House Republicans appear to be moving closer to tying an increase in the debt ceiling to a repeal of the insurance company bailout clause in Obamacare.
After another meeting of members Tuesday, aides indicated that removing the "risk corridor" provision in the healthcare law
seemed to have more support than a plan to link the debt limit to approval of the Keystone XL oil pipeline, reports The Hill.
"Listen, the goal here is to increase the debt ceiling. No one wants to default on our debt," House Speaker John Boehner told reporters after the meeting. "But while we're doing this, we should do something either about jobs or the economy, about the drivers of our debt. And so we're talking to our members, and when we have a decision, we'll let you know."
But it is still not clear that either proposal will gain the necessary votes for the House to pass its own bill to raise the limit by the late-February deadline set by the Treasury Department.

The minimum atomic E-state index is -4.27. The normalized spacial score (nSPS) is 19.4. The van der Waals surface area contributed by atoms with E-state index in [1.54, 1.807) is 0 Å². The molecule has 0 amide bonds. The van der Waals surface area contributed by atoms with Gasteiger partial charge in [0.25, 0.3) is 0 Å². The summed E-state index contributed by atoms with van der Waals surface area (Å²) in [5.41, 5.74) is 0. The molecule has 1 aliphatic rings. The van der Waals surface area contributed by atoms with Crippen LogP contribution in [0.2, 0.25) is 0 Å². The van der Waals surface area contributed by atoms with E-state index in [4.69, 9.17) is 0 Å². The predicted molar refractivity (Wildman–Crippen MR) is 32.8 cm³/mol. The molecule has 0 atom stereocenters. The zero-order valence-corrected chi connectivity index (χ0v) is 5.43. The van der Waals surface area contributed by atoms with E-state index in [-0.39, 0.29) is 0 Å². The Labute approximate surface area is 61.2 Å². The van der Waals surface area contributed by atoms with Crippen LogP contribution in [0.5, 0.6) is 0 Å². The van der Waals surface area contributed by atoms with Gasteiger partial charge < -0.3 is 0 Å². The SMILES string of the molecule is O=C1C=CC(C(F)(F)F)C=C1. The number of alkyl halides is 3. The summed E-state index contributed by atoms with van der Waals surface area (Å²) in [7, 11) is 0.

And some GOP legislators have indicated they would not oppose the approval of an increase in the debt ceiling without any conditions.
"A clean debt-ceiling [bill] would not garner my vote, but if the House leadership chooses to go that route and believes that's in the best interest of the country and they don't need my vote to accomplish that, I'm OK with that," Rep. Cynthia Lummis of Wyoming told The Hill.
Conservatives say they are also wary of another showdown four months after an impasse over the debt ceiling led to a government shutdown that damaged the GOP's image.
"There is an understanding by conservatives in light of history and the trajectory that we're on right now, that you cannot make all the demands that we would like to make," Rep. Scott Garrett of New Jersey told the publication.
House aides say they expect the legislators to reach a conclusion by the end of this week, reports The Washington Post.
Republican Rep. Tom Cole of Oklahoma told the newspaper that Boehner would spend the week "looking for a sweet spot."
"We're in the process of sorting it out." He said. "The number one question is: how do we get to 218 votes?"
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